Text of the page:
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THE LAD THAT I LOVE.

How sweet are the flowers that grow by yon fountain

And sweet are the cowslips that spangle the grove And sweet is the breeze that blows over the mountain Yet none is so sweet as the lad that I love.

Then I'll weave him a garland,
A fresh flowing garland,
With lilies, and roses,

And sweet blooming posies ;
A garland I'll give to the lad that I love.

It was down in the vale, where the sweet Torza gliding

Its murmuring stream ripples thro' the dark grove, I own'd what I felt, all my passion confiding, To ease the fond sighs of the lad that I love.

Then I'll weave, &c.

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THE DAYS THAT ARE GONE.

Tung" Erin go Bragh."
The sun was departed, the mild zephyr blowing,

Bore over the plain the perfume of the flow'rs;
In soft undulations the streamlet was flowing,

And calm meditation led forward the hours :
I struck the full chord, and the ready tear started,
I sung of an exile, forlorn, broken hearted:
Like him, from my bosom all joy is departed,

And sorrow has stoln from the lyre all its pow'rs. I paus’d on the strain, when fond mem'ry, tenacious,

Presented the form I must ever esteem;
Retrac'd scenes of pleasure, alas ! how fallacious,

Evanescent all, all, as the shades of a dream.

Yet still, as they rush'd thro' oppress'd recollection,
The silent tear fell, and the pensive reflection,
Immers'd my sad bosom in deeper dejection,

On which cheering hope scarcely glances a beam.

In vain into beauty all nature is springing,

In vain smiling spring does the blossoms unfold :
In vain round my cot the wing'd choristers singing,

When each soft affection is dormant and cold;
E'en sad as the merchant, bereav'd of his treasure,
So slow beats my heart, and so languid its measure,
So dreary, so lonely, a stranger to pleasure,
Around it affliction her mantle hath rollid.

But meek resignation supporting the spirit,

Unveils a bright scene to the uplifted eye; Ascene which the patient and pure shall inherit,

Where hearts bleed no more, and the tear shall be dry, There souls, which on earth in each other delighted, By friendship, by honour, by virtue united, Shall meet, and their pleasures no more shall be blighted, But perfect and pure as their love be their joy,

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FROM HOPE'S FOND DREAM. From hope's fond dream tho' reason wakes,

In vain she points with warning hand; I dread advice I cannot take,

Love's powerful spells my steps command.

The bird thus fascination binds,

When darting from the serpent's eyes;
The fatal charm too late he finds,
He struggles, and admiring dies.

O LOVELY ROSE.
On take these odour-breathing flowers,

These flowers, the sisters of thy bloom;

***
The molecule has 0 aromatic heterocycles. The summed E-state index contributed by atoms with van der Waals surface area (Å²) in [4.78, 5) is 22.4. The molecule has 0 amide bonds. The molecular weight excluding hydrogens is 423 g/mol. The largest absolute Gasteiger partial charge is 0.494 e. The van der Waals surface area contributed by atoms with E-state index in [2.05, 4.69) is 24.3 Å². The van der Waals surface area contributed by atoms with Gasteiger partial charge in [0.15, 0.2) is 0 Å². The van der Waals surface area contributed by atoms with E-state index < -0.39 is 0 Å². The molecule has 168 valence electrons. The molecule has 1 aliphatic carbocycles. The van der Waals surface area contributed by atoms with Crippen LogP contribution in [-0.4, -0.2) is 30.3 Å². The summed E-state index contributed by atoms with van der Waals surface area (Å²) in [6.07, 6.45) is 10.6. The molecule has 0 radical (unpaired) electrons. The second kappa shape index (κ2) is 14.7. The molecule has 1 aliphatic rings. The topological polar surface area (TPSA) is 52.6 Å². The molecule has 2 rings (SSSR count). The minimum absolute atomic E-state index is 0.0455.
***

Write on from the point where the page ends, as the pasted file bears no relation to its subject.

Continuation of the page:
Tho' not the sweetest in the bow'rs,

Can half thy sweetness e'er assume. What are the beauties they disclose, Compar'd with thine, O lovely Rose?

Tho' in the crown we offer here,

No gems in splendid richness blaze; Tho' simple flow'rs alone appear,

It has its worth, it merits praise. Form’d by our grateful heart, it shows The worth of thee, O lovely Rose !

THE POST CAPTAIN. WHEN Steerwell heard me first impart

Our brave commander's story, With ardent zeal his youthful heart

Swell’d high for naval glory; Resolv'd to gain a valiant name,

For bold adventures eager, When first a little cabin-boy on board the Fame,

He would hold on the jigger,
While ten jolly tars, with musical Joe,
Hove the anchor a-peak, singing yoe heave yoe,
Yoe, yoe, yoe, yoe, yoe, yoe heave yoe.

While ten jolly tars, &c.
To hand top-gallant-sails he learn'd,

With quickness, care, and spirit;
His generous master 'then discern'd,

And priz'd his dawning merit: :

He taught him soon to reef and steer,

When storms convulse the ocean, Where shoals made skilful veterans fear,

Which mark'd him for promotion :
As none to the pilot e'er answer'd like he,
When he gave the command, hard a-port, helm a-lee,
Luff, boys, luff, keep her near,
Clear the buoy, make the pier.

None to the pilot, &c.
For valour, skill, and worth renown'd,

The foe he oft defeated,
And now, with fame and fortune crown'd,

Post captain he is rated;
Who, should our injur'd country bleed,

Still bravely would defend her:
Now blest with peace, if beauty plead,

He'll prove his heart as tender.
Unaw'd, yet mild to high and low,
To poor and wealthy, friend or foe;
Wounded tars share his wealth,
All the fleet drink his health:
Priz'd be such hearts, for aloft they will go,
Which always are ready compassion to show

To a brave conquer'd foe.

LULLABY.
PEACEFUL slumb’ring on the ocean?

Seamen fear no danger nigh;
The winds and waves in gentle motion,

Sooth them with their lullaby.
Is the wind tempestous blowing?

Still no danger they descry;
The guiltless heart its boon bestowing,

Sooths them with its lullaby.

SHEPHERDS TELL ME.
Ye shepherds tell me, have you seen

My Flora pass this way?
In shape and feature, beauty's queen,
In pastoral array.

Shepherds, tell me, &c.
A wreath around her head she wore,

Carnation, lily, and the rose;
And in her hand a crook she bore,
And sweets her lips disclose.

Shepherds, tell me, &c. The beauteous wreath that decks her head,

Forms her description true; Hands lily white, lips crimson red, And cheeks of rosy hue.

Shepherds, tell me, &c.

LIRA LIRA LA.

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LITTLE thinks the townsman's wife,

While at home she tarries,
What must be the lass's life,

Who a soldier marries;
Now with weary marching spent,

Dancing now before the tent,
Lira lira la, lira lira la,

With her jolly soldier.
In the camp at night she lies,

Wind and weather scorning,
Only griev'd her love must rise,

And quit her in the morning ;

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